Fine example of William Faden's important early chart of the Delaware River, prepared on the eve of the American Revolutionary War.
Fadens chart is the earliest obtainable derivative of Joshua Fisher's virtually unobtainable map, which has been referred to as the "most important Philadelphia-vicinity plan" -- Snyder.
In 1756, Joshua Fisher published in Philadelphia his Chart of Delaware Bay from the Sea-Coast to Reedy-Island. The chart, published during the French & Indian War, was immediately suppressed by the Assembly, fearing that its falling into enemy hands would make Philadelphia a target of the French navy. Before being ordered to stop selling the map, Fisher had in fact distributed a few copies, writing to Richard Peters in March 1756, "some few have been delivered, before notice, as also some few sent to England." Apparently, one of the latter (or perhaps an equally rare Philadelphia second edition of circa 1775) would eventually find its way to William Faden, who would re-engrave the map and issue it in March 1776 on the eve of the Revolution.
Fisher's chart shows the lower part of the bay and was intended to be used as a navigational aid for ships sailing toward Philadelphia. In 1775, Fisher produced an expanded chart that showed the bay and the Delaware River to just beyond Philadelphia. This was the most important map of the bay and river in the 18th century.
The map is oriented to the west so that Philadelphia lies at the far right, and Cape Henlopen at the far left. Navigational information is copious in the bay, and the main shipping lane is indicated to Philadelphia, with depths indicated along it. A list of Pilots and Masters of Vessels attesting to the accuracy of the chart are included.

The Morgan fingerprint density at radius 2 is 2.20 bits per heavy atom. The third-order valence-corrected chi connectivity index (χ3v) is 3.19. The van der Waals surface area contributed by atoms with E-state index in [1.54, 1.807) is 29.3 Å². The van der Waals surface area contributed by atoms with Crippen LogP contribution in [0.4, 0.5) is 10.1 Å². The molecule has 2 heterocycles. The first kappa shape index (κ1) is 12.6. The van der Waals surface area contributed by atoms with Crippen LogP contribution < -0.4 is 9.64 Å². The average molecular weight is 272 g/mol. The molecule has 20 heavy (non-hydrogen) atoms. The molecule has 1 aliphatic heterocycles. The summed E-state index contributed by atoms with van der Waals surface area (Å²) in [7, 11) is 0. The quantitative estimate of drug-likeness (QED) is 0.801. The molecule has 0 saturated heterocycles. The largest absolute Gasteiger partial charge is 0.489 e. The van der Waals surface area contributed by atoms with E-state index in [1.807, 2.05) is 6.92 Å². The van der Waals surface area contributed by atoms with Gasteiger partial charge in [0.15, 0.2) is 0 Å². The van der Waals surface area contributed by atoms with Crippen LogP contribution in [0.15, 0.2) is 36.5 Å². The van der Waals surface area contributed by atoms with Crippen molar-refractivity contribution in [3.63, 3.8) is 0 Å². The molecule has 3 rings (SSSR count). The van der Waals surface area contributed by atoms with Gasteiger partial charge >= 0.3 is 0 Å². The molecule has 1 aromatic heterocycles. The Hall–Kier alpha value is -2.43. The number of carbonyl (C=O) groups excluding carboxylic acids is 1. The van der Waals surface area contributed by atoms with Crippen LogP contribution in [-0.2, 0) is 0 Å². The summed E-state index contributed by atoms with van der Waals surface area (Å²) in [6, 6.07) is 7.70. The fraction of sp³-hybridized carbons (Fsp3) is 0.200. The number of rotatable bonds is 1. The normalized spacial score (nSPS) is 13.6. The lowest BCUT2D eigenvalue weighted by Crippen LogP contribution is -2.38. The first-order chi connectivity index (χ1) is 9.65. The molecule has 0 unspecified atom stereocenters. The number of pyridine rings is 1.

Faden's edition of the map is earliest of the full size English editions of the chart, the Philadelphia edition being unobtainable to most collectors. Later editions would be issued by Dury and Sayer & Bennett.
William Faden (1749-1836) was the most prominent London mapmaker and publisher of the late-eighteenth and early-nineteenth centuries. His father, William Mackfaden, was a printer who dropped the first part of his last name due to the Jacobite rising of 1745.
Apprenticed to an engraver in the Clothworkers' Company, he was made free of the Company in August of 1771. He entered into a partnership with the family of Thomas Jeffreys, a prolific and well-respected mapmaker who had recently died in 1771. This partnership lasted until 1776.
Also in 1776, Faden joined the Society of Civil Engineers, which later changed its name to the Smeatonian Society of Civil Engineers. The Smeatonians operated as an elite, yet practical, dining club and his membership led Faden to several engineering publications, including canal plans and plans of other new engineering projects.
Faden's star rose during the American Revolution, when he produced popular maps and atlases focused on the American colonies and the battles that raged within them. In 1783, just as the war ended, Faden inherited his father's estate, allowing him to fully control his business and expand it; in the same year he gained the title "Geographer in Ordinary to his Majesty."
Faden also commanded a large stock of British county maps, which made him attractive as a partner to the Ordnance Survey; he published the first Ordnance map in 1801, a map of Kent. The Admiralty also admired his work and acquired some of his plates which were re-issued as official naval charts.
Faden was renowned for his ingenuity as well as his business acumen. In 1796 he was awarded a gold medal by the Society of Arts. With his brother-in-law, the astronomer and painter John Russell, he created the first extant lunar globe.
After retiring in 1823 the lucrative business passed to James Wyld, a former apprentice. He died in Shepperton in 1826, leaving a large estate.